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Container ship meeting with heavy weather - Seaworthiness at sea

container ship in heavy weather conditions


The risks associated with containerized cargo are of course generally brought into sharp focus if the carrying vessel encounters Heavy weather conditions or if the vessel routing heightens the impact of the weather upon the ship and cargo.

Stoppage of the main engine in heavy weather conditions could result in violent rolling, pitching and heaving motion of the vessel, highly stressing cargo securing equipment on deck.

This may result in failure of cargo securing equipment and consequent loss of deck cargo containers overboard.

Safety permitting, this shall be done more frequently if vessel is encountering heavy weather or lashings are found loosening frequently due to effect of ships motion.

In heavy weather conditions where it is unsafe for ships crew to venture out on deck for purposes of checking deck cargo securing, master shall consider his ship handling options and heave to if required for carrying out same and ensuring safety of the vessel and its cargo.


Seaworthiness at sea

The obligation on the owner to provide a seaworthy vessel (i.e. a vessel that is technically seaworthy, cargo-worthy and fit for the intended voyage) before the voyage commences is absolute . The common law recognises, however, that the merchant ship which is absolutely watertight in all weather conditions has not yet been built, since even the most well-found vessel will contort in a seaway, allowing water to penetrate the hatchcover seals, etc. Owners therefore cannot guarantee the seaworthiness of their vessels after leaving port, when they become subject to various perils of the sea.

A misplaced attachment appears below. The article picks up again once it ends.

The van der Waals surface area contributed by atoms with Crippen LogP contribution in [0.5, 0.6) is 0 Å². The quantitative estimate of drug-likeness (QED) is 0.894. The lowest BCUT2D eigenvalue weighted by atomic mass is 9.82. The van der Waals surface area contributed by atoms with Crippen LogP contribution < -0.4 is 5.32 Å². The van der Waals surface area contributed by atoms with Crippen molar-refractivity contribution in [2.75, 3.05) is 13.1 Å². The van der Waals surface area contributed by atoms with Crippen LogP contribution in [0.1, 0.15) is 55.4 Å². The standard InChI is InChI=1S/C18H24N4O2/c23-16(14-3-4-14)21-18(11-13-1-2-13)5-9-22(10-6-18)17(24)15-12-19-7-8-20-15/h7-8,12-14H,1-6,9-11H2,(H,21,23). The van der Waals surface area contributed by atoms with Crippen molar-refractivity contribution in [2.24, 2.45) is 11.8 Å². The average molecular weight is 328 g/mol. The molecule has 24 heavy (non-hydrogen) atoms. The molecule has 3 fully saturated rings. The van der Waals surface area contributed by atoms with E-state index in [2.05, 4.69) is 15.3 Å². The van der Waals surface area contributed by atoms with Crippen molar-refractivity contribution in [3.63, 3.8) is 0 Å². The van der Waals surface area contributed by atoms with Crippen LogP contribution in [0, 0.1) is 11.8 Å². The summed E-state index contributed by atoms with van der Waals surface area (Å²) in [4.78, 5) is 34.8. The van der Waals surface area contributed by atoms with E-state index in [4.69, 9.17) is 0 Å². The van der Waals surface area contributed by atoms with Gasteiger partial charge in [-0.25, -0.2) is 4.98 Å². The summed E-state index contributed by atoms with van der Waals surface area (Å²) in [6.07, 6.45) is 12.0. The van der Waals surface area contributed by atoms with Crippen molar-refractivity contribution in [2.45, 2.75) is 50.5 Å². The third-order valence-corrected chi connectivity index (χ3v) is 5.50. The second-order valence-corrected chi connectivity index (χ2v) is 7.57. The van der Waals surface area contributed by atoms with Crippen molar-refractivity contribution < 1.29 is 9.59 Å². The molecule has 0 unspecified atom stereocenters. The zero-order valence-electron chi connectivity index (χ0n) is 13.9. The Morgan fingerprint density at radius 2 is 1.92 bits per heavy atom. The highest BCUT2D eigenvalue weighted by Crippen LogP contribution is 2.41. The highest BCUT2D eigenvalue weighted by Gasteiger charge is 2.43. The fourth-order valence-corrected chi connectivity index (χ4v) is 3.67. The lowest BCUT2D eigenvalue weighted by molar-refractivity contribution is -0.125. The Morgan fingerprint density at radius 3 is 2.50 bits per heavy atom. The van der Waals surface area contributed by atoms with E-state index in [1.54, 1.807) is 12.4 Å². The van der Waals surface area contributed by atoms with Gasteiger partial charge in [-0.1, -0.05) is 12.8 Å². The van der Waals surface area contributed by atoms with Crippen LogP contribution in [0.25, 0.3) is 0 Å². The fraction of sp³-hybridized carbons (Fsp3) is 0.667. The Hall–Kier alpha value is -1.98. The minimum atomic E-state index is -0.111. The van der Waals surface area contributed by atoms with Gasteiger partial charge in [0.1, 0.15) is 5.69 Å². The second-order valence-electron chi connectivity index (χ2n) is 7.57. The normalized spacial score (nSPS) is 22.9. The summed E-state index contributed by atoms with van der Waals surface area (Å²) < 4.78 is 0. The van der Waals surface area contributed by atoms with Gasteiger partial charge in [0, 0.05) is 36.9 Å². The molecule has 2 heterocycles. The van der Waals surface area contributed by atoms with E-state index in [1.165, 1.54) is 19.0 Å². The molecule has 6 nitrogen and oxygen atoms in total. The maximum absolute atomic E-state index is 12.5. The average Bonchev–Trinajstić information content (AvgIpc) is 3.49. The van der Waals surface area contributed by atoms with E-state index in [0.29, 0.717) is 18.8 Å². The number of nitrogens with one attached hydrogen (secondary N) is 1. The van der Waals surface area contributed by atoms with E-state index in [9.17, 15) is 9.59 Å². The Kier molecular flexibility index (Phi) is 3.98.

The requirements of the common law, as modified by Article III(1) of the Hague and Hague-Visby Rules , will be met if, at the time the vessel left her berth, she was in a seaworthy condition as far as could be ascertained by the exercise of due diligence (i.e. the reasonably careful inspection) by the owner, master and officers to see that she was ready for sea.

The Hamburg Rules do not expressly mention seaworthiness or an obligation to exercise due diligence. However, the carrier’s obligation under Article 5(1) to prove that he, his servants and his agents took all measures which could reasonably be required to avoid the occurrence and its consequences, would appear to impose an obligation to exercise due diligence at all times and all stages of the voyage.

A merchant ship would probably be deemed unseaworthy in law if she proceeded on a voyage without: Provided the vessel departs on her voyage in a seaworthy condition , she will normally remain covered by her insurers throughout the voyage to the next port, even when, technically, her seaworthiness may have been compromised by some accident, e.g. heavy weather damage or seawater shipped in heavy seas. The vessel would not be covered on her next voyage (or leg of the voyage), however, if she left the next port of call without her seaworthiness being restored.


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